After several years of abusing my first Lib Tech Jamie Lynn splitter, it was time to move it to rock board status and make another one,if for nothing else than I find the art of turning a solid board into a splitboard rather fun. Like my previous Lib split, after spending the past couple of years using the board for ski patrol, it was a good time to turn it into a splitter. I find Jamie’s board to work really well in most conditions, and for that reason they make good homemade splitboards. A project like this can take as little as a day or so to complete if you get after it, but I like to work on them over the course of a few weeks as time allows. Below is a picture of the board before cutting it.
Although one can get pretty involved with precision tools to cut a splitboard, I find using a straight edge and a circular saw to work just fine. I like to make sure I measure and mark the center of the board in multiple places, and then connect the dots using a straight edge and a sharpie marker. Before using the circular saw, one thing I find helpful is to cut the first couple centimeters along the line from the nose and tail with a hack saw, which helps to keep the board from splintering at the ends during the cut. Then, after carefully placing the straight edge on the board with clamps, it’s ready to cut. Slow and easy does it…
Following the cut, the next step for me is to tape the board halves back together with masking tape, and then measure from the tip and tail to drill for the split hooks. After measuring, I apply the split hook templates and center punch where the holes need to be drilled, followed by the actual drilling. After drilling, it’s time to counter drill just the right amount from the base in order to set the screws so that they are flush with the base (or just a little beyond flush). A little bit of epoxy goes in the holes next to keep the wood from getting wet during use, and then the split hooks can be installed.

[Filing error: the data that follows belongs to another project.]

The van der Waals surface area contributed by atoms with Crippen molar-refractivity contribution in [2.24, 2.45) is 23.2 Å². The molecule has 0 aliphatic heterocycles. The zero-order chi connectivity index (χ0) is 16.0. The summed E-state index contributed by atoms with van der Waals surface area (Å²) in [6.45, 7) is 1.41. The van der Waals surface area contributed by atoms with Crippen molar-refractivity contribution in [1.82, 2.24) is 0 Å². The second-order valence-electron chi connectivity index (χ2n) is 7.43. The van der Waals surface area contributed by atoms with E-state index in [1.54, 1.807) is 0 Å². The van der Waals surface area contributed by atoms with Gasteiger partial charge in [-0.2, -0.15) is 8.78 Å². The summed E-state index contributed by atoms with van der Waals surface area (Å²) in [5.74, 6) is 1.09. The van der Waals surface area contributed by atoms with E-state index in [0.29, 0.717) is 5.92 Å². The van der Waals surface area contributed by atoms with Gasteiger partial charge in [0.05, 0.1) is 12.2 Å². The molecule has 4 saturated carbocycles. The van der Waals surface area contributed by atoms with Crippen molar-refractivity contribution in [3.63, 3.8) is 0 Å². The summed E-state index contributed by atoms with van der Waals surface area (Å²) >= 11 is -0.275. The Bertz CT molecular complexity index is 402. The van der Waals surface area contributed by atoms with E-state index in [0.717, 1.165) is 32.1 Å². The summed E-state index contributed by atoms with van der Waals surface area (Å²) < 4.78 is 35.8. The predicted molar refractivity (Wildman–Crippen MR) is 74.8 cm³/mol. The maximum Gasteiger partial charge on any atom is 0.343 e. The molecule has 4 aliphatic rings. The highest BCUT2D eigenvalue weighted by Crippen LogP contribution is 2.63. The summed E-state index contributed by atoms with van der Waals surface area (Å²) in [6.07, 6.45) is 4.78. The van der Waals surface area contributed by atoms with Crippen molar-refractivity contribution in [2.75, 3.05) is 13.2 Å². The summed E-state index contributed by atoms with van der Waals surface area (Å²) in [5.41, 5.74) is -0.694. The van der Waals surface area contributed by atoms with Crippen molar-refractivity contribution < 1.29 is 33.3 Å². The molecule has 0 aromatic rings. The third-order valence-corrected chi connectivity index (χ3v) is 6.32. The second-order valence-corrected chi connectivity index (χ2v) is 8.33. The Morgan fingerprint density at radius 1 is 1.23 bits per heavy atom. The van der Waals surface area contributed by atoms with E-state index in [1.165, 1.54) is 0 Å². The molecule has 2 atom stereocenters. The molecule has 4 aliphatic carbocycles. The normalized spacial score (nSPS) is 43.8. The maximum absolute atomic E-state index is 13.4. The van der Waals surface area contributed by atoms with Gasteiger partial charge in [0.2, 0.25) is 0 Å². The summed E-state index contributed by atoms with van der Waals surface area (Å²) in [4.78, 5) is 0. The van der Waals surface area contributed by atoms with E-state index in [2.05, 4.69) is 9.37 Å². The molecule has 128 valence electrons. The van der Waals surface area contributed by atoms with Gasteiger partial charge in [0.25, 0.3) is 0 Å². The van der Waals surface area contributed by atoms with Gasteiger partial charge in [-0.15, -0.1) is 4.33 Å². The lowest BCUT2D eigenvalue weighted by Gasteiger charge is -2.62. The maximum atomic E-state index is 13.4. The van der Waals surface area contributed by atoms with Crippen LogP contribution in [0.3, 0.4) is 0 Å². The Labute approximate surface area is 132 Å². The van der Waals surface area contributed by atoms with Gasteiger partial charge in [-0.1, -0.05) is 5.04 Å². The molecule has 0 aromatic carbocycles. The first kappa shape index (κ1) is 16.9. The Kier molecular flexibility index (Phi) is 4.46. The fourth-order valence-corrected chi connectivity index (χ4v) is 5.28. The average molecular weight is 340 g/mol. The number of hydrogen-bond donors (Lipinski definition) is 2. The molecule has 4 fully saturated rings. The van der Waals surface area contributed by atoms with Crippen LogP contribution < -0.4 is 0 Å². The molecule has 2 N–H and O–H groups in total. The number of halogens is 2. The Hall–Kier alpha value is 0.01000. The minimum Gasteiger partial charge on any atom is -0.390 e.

Next up, it was time to drill and install the touring brackets and heel risers. As usual, the first step is to center and tape the Voile templates over the board, after measuring where you need to put them.
Following the application of the templates, I will center punch the holes and drill through board with the appropriate sized bit for the touring bracket screws and heel lifter screws. The next step is to flip the board over and carefully counter drill the holes for the t-nuts with a paddle bit. Easy does it here, since you have to be extra careful to keep from drilling too deep. I like to drill just deep enough to only barely get into the wood core, so that the t-nuts are just 1/16 of an inch or so below the base of the board when installed. It’s easy to drill too deep if you get too aggressive.
Below are a couple of shots of the t-nuts after installation, along with the epoxy I like to use to fill the holes after installing the t-nuts, as well as to seal the edge along the board cut.
To actually fill the holes, I mix a bit of black pigment into the epoxy when mixing, since I like the look of black holes in the base of the board better than the color of regular epoxy after it dries. A small paint brush usually does the trick to applying the epoxy, and then I come back the next morning and cut/scrape the excess off with a razor blade. Of course it always helps to have a beer or two on hand when doing a project like this, and for this project I was glad to have a tasty Incredible Pulp Blood Orange Pale Ale from Boneyard Beer on hand.
Once the hole were filled with epoxy, I sanded down the epoxy along the cut line of the two board halves, and my new split was ready to ride. Below are a couple of shots of the finished product looking at both the base and top sheet sides of the board.
Detailed instructions that I like to consult when creating a new split are the DIY Voile Split Kit instructions, found here. Overall, this was another fun project, and it’s been great getting this split out on snow for both touring and riding the past several months.